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New Government Measures to Shake up Local Plans

Communities Secretary Sajid Javid has announced a new planning approach, which was first referenced in the government’s white paper on housing.

Mr Javid says that the local plan changes will give a more accurate picture of how many homes each area needs now and in the future. It will also mean that more properties are built in areas where housing is unaffordable, based on each area’s average earnings profile.

Councils all over England spend approximately £3m every year on hiring pricey consultants to determine how many new homes are needed in their districts. Extended legal battles over these figures when putting local plans together can also create delays and add to the costs.

The proposed local plan changes will help councils take a more consistent approach to planning for more properties in the places where they are needed. This is an important step in fixing the broken UK housing market.

Mr Javid said that the new approach will eliminate the unnecessary debates that can delay the building of needed housing. It will ensure that a realistic and clear assessment of how many new homes are needed and give local communities a voice in determining where they go.

The proposed new system does not establish targets, but it can eventually make it quicker for each local district to produce a feasible plan of its housing requirements and revisit it at least every five years.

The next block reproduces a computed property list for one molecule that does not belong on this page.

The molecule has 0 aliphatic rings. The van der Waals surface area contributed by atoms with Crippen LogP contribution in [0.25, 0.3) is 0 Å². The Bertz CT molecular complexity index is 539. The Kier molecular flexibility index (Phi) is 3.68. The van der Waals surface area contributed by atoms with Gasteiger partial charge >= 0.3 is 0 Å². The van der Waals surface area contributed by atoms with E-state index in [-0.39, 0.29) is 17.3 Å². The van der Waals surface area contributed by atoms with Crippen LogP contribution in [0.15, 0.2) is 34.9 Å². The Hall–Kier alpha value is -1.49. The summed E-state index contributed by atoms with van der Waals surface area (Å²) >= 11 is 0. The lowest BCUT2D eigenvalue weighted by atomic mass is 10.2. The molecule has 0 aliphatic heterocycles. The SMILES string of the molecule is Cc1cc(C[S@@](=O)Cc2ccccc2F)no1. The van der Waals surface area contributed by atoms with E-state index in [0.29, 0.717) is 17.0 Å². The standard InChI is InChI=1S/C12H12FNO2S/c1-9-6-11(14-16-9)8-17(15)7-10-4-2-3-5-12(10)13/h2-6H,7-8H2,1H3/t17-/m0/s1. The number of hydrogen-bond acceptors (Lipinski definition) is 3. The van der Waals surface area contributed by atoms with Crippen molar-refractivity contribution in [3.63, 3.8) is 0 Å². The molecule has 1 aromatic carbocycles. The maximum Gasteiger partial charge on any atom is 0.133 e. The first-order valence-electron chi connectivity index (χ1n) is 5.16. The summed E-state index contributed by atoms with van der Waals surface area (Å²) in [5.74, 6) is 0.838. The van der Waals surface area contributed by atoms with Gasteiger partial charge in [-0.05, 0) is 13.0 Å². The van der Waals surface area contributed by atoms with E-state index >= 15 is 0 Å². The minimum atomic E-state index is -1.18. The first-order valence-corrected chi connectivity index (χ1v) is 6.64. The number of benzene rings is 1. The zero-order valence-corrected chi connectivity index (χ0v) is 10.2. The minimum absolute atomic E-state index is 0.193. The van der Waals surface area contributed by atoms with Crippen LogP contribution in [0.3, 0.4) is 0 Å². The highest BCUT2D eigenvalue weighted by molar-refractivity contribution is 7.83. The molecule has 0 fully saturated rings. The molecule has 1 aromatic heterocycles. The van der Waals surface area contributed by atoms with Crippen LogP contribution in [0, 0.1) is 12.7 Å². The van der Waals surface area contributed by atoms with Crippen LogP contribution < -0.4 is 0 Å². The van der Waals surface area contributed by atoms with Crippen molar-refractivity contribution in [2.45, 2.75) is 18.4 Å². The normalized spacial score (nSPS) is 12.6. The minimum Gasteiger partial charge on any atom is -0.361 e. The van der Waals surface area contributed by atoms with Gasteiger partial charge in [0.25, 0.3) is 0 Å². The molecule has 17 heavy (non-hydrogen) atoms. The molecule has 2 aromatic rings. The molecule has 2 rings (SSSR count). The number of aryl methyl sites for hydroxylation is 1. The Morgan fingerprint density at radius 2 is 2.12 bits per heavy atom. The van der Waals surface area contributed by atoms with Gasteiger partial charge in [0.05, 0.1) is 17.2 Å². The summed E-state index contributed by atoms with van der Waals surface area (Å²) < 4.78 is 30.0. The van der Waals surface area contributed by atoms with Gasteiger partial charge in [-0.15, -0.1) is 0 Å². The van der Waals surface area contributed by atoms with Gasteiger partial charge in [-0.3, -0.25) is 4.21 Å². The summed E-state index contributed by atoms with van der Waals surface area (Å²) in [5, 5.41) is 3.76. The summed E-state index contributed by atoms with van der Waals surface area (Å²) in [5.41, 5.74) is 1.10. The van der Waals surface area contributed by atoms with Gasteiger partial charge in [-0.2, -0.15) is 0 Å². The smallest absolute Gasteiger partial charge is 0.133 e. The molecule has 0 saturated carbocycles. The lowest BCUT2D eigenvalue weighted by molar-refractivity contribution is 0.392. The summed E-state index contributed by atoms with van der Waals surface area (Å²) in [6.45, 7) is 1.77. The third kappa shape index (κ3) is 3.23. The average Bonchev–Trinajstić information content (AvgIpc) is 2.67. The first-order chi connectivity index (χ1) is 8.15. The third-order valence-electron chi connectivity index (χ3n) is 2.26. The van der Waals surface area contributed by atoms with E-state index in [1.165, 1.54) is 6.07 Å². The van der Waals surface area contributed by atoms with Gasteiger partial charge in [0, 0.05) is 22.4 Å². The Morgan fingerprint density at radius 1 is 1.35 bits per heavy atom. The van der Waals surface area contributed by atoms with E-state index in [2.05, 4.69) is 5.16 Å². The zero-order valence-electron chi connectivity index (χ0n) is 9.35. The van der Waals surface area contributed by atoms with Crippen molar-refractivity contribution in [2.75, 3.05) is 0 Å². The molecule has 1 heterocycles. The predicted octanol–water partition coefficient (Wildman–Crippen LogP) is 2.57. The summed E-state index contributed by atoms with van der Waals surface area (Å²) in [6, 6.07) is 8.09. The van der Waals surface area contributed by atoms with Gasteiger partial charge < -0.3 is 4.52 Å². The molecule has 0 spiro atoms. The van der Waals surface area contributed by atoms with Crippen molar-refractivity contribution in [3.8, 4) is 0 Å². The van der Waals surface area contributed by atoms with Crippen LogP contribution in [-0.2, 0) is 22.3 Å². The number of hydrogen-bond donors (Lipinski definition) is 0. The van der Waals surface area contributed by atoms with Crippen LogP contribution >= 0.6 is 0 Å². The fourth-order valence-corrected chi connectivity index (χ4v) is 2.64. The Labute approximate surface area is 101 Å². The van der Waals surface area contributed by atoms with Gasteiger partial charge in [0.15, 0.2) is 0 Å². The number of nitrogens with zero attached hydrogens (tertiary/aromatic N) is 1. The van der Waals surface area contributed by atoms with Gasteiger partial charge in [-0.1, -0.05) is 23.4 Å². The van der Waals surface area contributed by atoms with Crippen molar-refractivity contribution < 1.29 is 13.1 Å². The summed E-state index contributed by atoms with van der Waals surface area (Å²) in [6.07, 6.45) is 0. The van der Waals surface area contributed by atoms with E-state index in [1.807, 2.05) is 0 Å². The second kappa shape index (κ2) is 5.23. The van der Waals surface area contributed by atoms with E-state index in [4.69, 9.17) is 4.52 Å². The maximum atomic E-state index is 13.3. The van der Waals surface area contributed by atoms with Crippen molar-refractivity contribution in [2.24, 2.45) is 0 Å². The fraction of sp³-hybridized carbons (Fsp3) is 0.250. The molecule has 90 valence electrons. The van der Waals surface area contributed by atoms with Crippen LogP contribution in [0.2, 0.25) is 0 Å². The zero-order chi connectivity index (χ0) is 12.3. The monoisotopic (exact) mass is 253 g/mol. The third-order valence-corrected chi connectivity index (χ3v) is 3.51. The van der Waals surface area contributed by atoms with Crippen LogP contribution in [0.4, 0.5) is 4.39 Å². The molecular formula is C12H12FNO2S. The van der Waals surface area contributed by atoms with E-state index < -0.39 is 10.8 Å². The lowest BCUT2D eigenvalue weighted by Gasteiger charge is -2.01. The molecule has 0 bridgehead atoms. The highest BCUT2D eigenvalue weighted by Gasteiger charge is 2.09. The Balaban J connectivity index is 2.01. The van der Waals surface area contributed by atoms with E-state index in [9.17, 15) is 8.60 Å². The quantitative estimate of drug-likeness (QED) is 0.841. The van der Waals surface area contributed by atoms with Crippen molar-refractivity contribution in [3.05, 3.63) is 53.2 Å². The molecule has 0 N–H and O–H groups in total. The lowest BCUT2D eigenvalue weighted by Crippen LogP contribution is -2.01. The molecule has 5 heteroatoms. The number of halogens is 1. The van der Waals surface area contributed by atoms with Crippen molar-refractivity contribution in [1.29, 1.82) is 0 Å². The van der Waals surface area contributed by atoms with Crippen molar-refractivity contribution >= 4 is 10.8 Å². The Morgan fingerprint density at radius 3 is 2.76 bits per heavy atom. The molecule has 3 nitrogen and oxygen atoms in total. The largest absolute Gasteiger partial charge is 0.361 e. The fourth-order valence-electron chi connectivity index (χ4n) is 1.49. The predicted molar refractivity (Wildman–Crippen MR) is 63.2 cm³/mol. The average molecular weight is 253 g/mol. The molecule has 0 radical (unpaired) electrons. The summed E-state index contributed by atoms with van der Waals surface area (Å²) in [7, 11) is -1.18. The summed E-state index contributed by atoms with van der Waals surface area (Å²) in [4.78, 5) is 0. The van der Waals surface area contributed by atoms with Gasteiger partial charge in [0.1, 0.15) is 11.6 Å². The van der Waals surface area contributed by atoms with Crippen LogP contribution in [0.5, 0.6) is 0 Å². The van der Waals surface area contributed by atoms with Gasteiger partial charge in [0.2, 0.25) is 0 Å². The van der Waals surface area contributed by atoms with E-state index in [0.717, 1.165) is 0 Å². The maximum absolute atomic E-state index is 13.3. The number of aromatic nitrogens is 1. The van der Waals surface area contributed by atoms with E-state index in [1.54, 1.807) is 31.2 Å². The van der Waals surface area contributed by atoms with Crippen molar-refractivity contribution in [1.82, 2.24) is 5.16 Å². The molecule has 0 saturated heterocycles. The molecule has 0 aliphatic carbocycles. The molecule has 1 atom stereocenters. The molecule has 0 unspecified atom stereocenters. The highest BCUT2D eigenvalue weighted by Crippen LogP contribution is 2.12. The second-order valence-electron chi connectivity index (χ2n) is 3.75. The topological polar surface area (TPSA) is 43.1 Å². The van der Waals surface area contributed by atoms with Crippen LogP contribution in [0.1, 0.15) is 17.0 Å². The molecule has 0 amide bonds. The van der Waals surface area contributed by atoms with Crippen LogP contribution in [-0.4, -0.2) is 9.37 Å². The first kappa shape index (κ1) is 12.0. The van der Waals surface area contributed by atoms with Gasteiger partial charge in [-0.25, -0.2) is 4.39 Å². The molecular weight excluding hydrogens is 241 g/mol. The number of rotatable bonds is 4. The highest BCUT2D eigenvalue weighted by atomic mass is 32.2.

It will assist local residents to have a say in the process, making it easier for homes to be designed that meet community needs while protecting key environmental areas.

In districts that have a hard times meeting their needs locally -for instance, due to green belt protections- they will work with councils in adjacent areas to formulate plans across a wider area.

While communities across England have created more than 400 neighbourhood plans, recent data reveals that over 40% of councils do not presently have a plan to accommodate anticipated household growth in their area.

The proposed local plan changes will also require local councils to agree on how they will work with neighbouring regions to plan for housing and supporting infrastructure such as utility services and roads.

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Agreeing on ‘common ground’ will result in improved cooperation across council boundaries on planning matters to plan for homes, including in new garden villages and towns. Although councils already have a duty to plan together on housing, public services and infrastructure, evidence reveals that this is not happening effectively in some parts of the country.

Neighbouring councils will be required to establish the cross-boundary matters in a given area, looking at its housing needs, distribution of homes, and plans to meet any deficiencies. If cooperation is not effective, the government will take action to ensure that communities and their councils are not at a disadvantage and all needed homes are planned for.

After the anticipated 2018 changes to the National Planning Policy Framework, councils will have up to a year to establish a statement of common ground.

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